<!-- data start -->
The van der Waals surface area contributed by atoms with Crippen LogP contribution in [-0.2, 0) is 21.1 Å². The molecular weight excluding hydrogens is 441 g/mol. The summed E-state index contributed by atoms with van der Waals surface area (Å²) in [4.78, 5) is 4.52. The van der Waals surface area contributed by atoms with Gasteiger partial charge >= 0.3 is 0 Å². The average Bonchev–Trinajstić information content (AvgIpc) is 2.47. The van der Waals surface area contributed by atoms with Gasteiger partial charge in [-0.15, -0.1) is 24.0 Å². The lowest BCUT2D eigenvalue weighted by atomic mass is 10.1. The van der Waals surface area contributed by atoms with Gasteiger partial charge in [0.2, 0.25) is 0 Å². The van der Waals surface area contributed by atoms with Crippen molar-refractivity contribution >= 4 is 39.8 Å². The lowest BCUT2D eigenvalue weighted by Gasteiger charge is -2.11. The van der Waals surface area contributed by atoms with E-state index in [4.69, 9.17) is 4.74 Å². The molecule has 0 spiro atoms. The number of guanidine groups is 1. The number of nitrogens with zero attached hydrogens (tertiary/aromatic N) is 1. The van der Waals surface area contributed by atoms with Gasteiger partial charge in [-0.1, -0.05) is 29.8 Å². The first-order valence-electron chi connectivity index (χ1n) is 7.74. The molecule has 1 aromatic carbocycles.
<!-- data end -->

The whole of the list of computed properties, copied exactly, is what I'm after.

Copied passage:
The van der Waals surface area contributed by atoms with Crippen LogP contribution in [-0.2, 0) is 21.1 Å². The molecular weight excluding hydrogens is 441 g/mol. The summed E-state index contributed by atoms with van der Waals surface area (Å²) in [4.78, 5) is 4.52. The van der Waals surface area contributed by atoms with Gasteiger partial charge >= 0.3 is 0 Å². The average Bonchev–Trinajstić information content (AvgIpc) is 2.47. The van der Waals surface area contributed by atoms with Gasteiger partial charge in [-0.15, -0.1) is 24.0 Å². The lowest BCUT2D eigenvalue weighted by atomic mass is 10.1. The van der Waals surface area contributed by atoms with Gasteiger partial charge in [0.2, 0.25) is 0 Å². The van der Waals surface area contributed by atoms with Crippen molar-refractivity contribution >= 4 is 39.8 Å². The lowest BCUT2D eigenvalue weighted by Gasteiger charge is -2.11. The van der Waals surface area contributed by atoms with E-state index in [4.69, 9.17) is 4.74 Å². The molecule has 0 spiro atoms. The number of guanidine groups is 1. The number of nitrogens with zero attached hydrogens (tertiary/aromatic N) is 1. The van der Waals surface area contributed by atoms with Gasteiger partial charge in [-0.1, -0.05) is 29.8 Å². The first-order valence-electron chi connectivity index (χ1n) is 7.74. The molecule has 1 aromatic carbocycles.